1) Archives from Elephantine: The Life of an Ancient Jewish Military Colony – B. Porten
University of California Press | 1969 | PDF
In the fifth century B.C.E. a colony of Jewish soldiers protected the interests of the Persian Empire on the island of Elephantine at the southern border of Egypt. The colony has transmitted to posterity three Aramaic archives of some dozen documents each. Two are family archives and one is a communal archive. The discovery and publication in the first decade of this century of two of these archives caused a sensation in learned circles not unlike that produced a half-century later by the discovery of the Dead Sea Scrolls. The increasing popularity of Qumran studies coincided with the publication of the third archive and tended to eclipse the full significance of the Elephantine texts.
Much as the papyri extend our knowledge in many fields, they also pose numerous questions. They state that the Jewish settlement preceded the Persian conquest but do not reveal when or why Jews settled in Elephantine. There are many indications that the Jewish settlement constituted a military colony, but the organization of that colony and its precise tasks are not spelled out. The monetary unit was the shekel. How much was it worth? ‘What did the soldiers and their families cat and wear and what were their dwellings like? It is indicated that the Jews possessed a Temple to their God YHW but it is not stated when or why it was established. The Temple was destroyed by the local Egyptian priests in collusion with the Persian officials, but the reason for this act is not given. Although the Jews deeply mourned the destruction of their Temple they seem to have divided their religi b us loyalties among more than one deity. The Sabbath is mentioned but appears to have been honored more in the breach than in the observance. The family archives concern an Egyptian slave girl married to a free man, and a woman who was married three times, twice to Egyptian builders. Were these situations unusual?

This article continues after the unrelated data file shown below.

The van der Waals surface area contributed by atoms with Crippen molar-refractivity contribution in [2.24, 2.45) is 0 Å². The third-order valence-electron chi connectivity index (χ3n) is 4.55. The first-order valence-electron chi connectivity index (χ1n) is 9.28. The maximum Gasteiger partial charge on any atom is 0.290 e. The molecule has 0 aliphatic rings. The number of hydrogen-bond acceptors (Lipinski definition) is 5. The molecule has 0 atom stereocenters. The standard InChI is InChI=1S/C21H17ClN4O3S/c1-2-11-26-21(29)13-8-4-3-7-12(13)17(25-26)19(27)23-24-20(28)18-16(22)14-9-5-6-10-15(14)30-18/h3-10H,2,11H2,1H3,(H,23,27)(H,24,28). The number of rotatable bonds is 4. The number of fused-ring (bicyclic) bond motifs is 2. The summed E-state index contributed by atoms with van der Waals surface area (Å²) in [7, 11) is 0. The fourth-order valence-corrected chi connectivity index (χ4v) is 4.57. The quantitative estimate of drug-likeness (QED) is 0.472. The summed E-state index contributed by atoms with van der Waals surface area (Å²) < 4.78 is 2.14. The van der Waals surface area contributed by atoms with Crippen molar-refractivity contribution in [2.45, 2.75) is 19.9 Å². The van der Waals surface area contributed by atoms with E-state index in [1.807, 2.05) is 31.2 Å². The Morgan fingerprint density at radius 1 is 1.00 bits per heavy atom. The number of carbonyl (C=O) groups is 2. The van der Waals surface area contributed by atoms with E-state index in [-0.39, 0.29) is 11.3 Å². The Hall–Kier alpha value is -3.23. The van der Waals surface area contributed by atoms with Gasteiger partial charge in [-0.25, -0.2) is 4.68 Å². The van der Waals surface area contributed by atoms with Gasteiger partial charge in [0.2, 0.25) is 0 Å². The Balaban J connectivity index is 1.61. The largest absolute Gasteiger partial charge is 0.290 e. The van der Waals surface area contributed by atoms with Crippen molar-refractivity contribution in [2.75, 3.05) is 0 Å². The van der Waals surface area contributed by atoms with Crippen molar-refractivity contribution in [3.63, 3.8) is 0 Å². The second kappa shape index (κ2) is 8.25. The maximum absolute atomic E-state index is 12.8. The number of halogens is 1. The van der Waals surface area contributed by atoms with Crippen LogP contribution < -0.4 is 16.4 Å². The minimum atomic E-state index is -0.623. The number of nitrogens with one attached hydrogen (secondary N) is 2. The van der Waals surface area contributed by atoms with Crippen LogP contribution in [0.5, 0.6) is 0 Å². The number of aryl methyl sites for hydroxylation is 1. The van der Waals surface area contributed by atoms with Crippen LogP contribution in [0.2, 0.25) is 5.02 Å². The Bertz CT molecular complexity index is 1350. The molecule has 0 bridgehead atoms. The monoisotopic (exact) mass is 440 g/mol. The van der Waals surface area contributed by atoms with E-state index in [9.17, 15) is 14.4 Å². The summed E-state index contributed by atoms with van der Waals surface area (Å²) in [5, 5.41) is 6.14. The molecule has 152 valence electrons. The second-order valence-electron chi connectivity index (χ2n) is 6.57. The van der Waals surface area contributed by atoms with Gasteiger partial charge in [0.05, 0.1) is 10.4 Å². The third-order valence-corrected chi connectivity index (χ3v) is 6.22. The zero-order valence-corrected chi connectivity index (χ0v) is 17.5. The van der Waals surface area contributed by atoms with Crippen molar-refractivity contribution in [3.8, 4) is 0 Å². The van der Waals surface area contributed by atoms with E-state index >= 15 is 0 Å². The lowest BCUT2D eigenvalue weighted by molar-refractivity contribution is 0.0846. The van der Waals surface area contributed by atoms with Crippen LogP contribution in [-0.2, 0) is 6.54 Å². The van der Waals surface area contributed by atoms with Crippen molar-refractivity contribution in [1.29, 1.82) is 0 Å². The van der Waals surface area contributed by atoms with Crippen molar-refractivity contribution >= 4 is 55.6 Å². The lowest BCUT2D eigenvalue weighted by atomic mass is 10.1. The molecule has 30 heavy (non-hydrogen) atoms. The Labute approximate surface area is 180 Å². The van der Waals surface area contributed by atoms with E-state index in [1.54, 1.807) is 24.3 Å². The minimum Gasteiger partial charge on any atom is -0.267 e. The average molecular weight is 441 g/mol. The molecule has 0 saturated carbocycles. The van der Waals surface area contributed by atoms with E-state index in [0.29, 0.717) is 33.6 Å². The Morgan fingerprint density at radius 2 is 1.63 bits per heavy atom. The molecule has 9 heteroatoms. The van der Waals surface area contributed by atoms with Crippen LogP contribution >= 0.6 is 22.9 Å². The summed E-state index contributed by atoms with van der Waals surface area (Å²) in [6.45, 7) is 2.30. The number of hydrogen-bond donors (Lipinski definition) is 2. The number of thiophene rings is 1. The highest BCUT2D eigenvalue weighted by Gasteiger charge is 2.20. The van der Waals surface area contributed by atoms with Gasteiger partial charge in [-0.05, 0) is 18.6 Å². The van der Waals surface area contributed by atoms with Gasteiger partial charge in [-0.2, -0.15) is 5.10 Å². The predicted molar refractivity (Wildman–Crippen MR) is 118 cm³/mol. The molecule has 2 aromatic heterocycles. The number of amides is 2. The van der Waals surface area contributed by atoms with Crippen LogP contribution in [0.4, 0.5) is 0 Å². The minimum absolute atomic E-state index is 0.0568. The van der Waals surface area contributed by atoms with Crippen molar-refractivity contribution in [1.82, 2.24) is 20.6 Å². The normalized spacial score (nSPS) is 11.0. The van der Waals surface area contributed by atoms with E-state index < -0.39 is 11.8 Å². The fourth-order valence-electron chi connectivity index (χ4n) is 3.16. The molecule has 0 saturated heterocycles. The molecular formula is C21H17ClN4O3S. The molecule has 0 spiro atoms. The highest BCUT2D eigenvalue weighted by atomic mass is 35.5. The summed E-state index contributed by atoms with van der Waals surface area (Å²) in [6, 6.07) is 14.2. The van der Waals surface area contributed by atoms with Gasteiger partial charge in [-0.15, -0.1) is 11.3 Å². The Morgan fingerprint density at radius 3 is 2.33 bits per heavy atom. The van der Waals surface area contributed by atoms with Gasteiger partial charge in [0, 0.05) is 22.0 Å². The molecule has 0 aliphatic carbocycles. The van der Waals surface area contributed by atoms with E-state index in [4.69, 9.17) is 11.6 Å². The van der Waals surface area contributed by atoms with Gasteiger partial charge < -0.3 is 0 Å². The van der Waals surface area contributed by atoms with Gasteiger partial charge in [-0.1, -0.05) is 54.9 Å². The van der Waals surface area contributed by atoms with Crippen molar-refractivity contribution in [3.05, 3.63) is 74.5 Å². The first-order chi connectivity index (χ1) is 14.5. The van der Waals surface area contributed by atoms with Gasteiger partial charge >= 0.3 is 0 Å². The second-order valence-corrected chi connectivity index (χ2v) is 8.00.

2) The Elephantine Papyri in English: Three Millennia of Cross-Cultural Continuity and Change – Bezalel Porten, J. Joel Farber, Cary J. Martin
Brill Academic | 1996 | PDF
This important volume contains 170 documents from the Egyptian border fortresses of the Elephantine and Syene (Aswan), which yielded hundreds of papyri in Hieratic, Demotic, Aramaic, Greek, Latin and Coptic, spanning a period of 3000 years. The documents include letters from legal documents and accounts from family and other archives, and are thus an invaluable source of knowledge of epistolography, law, society, religion, language and onomastic in this unique site and over this long period of time to scholars of varied disciplines. The volume contains five sections, each containing carefully translated and extensively annotated documents of one language group. Excellent cross-referencing allows the user to trace forerunners and successors. Each section is preceded by an introduction, and the book closes with a glossary of technical terms in five languages.